Being a captain of a district league team can be a thankless job, but these leaders find that the rewards far outweigh the challenges
Keith Munsell, Massachusetts: Keith was captain of a hardball team back in the good old days on the narrow courts with that rock hard ball. He won what was then the team ‘D’ state championships at the Newton YMCA. He has gone on the captain the 50+ Maugus softball team for ten years and won both 2013 and 2015’s 50+ championship.
Sharon Schwarze, Philadelphia: Sharon has been a PWSRA and PSRA league captain for over thirty years, captaining over sixty teams, winning two (men’s) B doubles titles, the second thirty years later than the first. “The first was in the mid 1980’s, the second was in 2013, when Berwyn defeated a much younger Racquet Club team.” “The 2013 team had a deep roster.” “In the ’80s there was only the four of us.”
Page Lansdale, National Capital: Page plays and captains the Division II team at Bethesda Sport & Health Club in Bethesda, MD. One of the greatest challenges as captain is “getting all the players to the right location on league night.” Despite distributing the league schedule to all the players and no less than two reminders before each match with specific instructions on where and when, he routinely gets the last minute email, “hey, Coach, is there a match tonight?”
James Perez, New York: James has been involved with Uptown in the New York Squash league for the past seven years as captain of a 4.0 team. His teams have made the playoffs every year except one, and made the finals in 2012. James returned to squash after a twenty-five year absence due to a squash knee injury and is “immensely thankful for all the good work US/NY Squash do for of us.”
David Kerr, Northern New Jersey: David has spent thirty years as a player, team captain, league organizer and District President. He has gone from D to A and is “now heading the other direction and about ready to transition to the larger blue ball.” Over the years, he has mediated many on-court and off-court disputes, but walked away with many long-term friendships.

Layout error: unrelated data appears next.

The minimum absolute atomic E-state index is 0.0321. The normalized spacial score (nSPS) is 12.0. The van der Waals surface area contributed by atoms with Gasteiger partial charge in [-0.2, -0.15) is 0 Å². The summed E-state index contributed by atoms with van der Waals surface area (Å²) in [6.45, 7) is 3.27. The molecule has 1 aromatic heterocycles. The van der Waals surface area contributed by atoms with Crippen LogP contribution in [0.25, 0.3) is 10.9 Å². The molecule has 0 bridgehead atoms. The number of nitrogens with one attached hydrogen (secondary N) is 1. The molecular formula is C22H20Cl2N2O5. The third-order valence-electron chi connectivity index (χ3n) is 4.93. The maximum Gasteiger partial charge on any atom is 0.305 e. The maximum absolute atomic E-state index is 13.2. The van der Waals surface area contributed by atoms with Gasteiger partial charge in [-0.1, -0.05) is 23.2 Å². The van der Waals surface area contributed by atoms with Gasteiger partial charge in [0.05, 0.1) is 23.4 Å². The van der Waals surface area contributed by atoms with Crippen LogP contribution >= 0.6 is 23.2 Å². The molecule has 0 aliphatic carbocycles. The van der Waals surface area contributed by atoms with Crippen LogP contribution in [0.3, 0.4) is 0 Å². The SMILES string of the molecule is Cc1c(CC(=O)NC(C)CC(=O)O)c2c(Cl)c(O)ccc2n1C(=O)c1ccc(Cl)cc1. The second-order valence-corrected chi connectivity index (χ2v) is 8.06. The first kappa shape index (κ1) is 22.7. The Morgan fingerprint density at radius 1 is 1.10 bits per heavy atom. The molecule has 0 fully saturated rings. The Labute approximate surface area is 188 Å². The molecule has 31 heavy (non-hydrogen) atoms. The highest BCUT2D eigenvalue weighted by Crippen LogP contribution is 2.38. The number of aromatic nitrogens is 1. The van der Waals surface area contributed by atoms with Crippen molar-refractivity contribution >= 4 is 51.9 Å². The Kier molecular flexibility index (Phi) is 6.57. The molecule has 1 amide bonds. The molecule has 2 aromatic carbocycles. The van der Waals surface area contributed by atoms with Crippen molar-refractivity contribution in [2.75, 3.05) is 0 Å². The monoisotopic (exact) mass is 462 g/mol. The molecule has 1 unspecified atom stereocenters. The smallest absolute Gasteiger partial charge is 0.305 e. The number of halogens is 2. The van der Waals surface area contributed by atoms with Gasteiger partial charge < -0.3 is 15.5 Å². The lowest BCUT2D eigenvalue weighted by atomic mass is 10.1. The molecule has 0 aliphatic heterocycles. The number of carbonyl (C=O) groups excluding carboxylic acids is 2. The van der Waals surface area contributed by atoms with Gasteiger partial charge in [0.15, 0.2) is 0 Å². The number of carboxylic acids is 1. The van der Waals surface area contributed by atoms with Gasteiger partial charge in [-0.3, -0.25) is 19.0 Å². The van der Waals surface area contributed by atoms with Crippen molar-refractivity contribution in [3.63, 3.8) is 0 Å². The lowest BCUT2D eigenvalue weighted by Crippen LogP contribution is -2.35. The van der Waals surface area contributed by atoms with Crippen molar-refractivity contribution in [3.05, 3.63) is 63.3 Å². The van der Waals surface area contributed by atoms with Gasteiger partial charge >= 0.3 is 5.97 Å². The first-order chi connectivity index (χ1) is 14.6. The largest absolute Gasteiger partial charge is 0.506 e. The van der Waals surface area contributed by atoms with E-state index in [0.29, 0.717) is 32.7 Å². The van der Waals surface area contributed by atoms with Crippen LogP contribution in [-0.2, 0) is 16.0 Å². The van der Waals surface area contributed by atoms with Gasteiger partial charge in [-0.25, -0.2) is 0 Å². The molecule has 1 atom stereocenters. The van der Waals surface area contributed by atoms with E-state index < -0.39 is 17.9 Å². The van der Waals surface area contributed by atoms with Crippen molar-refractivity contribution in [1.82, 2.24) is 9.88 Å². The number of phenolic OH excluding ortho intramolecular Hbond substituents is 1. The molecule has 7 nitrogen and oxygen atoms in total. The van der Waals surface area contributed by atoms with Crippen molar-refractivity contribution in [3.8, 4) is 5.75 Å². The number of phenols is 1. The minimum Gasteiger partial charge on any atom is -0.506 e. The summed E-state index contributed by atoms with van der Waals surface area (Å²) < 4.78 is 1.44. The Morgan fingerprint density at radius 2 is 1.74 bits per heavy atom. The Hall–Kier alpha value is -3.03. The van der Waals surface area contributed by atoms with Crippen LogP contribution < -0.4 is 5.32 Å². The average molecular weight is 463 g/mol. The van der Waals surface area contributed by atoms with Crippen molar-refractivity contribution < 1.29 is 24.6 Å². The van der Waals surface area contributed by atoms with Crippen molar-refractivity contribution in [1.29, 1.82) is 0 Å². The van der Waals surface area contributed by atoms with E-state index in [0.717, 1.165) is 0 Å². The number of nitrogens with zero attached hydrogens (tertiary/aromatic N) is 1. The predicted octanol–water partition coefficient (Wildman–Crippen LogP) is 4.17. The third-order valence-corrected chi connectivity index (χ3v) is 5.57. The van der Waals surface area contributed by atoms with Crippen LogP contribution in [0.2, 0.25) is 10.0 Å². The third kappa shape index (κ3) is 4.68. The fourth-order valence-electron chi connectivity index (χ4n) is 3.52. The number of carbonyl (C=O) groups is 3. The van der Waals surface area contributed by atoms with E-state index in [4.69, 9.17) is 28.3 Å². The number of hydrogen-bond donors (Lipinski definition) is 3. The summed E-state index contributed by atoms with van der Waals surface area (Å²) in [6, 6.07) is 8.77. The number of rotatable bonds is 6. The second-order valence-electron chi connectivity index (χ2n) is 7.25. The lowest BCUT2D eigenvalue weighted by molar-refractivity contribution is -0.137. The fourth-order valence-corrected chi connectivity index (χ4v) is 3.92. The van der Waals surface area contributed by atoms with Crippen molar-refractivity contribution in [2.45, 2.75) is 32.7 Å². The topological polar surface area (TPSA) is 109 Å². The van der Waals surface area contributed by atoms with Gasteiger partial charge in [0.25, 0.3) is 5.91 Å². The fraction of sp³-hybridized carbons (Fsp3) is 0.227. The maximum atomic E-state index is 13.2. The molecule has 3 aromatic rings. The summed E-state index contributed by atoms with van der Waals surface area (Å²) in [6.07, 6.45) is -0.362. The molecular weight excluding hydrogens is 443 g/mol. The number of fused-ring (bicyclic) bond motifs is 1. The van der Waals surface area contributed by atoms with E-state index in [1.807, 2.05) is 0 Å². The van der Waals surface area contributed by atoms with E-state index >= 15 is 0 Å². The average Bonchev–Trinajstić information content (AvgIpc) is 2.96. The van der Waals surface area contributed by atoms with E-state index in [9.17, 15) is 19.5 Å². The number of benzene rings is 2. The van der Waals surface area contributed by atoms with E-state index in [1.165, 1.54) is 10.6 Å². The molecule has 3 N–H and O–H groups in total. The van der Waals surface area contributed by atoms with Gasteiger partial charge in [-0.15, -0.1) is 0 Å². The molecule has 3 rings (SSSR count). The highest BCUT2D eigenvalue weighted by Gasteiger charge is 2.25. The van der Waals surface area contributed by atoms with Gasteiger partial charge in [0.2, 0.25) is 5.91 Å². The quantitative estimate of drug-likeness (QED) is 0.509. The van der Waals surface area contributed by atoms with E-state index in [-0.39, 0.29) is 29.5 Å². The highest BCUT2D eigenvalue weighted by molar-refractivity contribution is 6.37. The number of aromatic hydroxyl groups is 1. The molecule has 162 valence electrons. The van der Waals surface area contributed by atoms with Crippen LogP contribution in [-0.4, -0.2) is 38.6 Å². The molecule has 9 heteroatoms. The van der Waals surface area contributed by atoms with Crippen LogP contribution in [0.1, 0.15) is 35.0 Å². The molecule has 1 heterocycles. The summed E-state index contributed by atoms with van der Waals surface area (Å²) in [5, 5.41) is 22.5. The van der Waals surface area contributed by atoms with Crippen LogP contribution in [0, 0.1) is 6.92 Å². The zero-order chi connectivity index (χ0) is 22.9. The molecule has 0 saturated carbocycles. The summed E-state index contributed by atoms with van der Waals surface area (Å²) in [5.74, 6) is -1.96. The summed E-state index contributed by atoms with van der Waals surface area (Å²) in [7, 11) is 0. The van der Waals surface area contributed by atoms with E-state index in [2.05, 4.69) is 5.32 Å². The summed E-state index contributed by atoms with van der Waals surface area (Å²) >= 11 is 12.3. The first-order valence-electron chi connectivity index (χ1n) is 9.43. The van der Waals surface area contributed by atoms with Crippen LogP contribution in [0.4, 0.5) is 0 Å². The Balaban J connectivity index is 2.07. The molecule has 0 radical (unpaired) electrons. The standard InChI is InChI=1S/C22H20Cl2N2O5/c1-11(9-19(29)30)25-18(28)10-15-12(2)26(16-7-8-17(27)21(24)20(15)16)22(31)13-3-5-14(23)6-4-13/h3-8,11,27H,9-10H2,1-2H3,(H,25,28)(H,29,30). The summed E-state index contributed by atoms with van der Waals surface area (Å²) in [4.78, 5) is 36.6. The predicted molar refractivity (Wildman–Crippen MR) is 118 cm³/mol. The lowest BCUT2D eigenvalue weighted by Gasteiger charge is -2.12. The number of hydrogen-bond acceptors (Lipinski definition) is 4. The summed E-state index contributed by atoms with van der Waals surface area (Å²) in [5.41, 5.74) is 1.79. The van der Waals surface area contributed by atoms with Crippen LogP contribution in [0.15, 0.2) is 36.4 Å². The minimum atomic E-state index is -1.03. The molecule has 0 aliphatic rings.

Milan Kratka, Chicago: Milan has been “privileged to captain a squash team in Chicago leagues since 2009.” He used to play badminton competitively when a friend hooked him onto squash a dozen years ago. He has named his team “Child’s Voice” in honor of the oral school for hearing impaired kids. Milan dreams that one day all professional teams will represent a charity. “It would add inspiration for everyone to work hard for a cause.”
Allan Bakalian, Seattle: His Seattle squash play all started in 1988 when he joined the now defunct College Club. In the 1990s he joined the Columbia Athletic Club at Juanita Bay. For over twenty years since then, he has captained several teams and amassed over a baker’s dozen of division championships and runner up awards. Seattle’s squash league is now three divisions, and his Juanita Bay Nix team is still going strong.
Peter Thompson, Northern California: He has captained and played for over twenty years as a member of the Decathlon Club, Santa Clara, squash team, winning the Northern California Division 1 Championship six times. In 2014 his complete team moved to Los Gatos Squash Club in the Bay Area, where they took again took first place.
Four-Year Scholar Athlete Award Recipients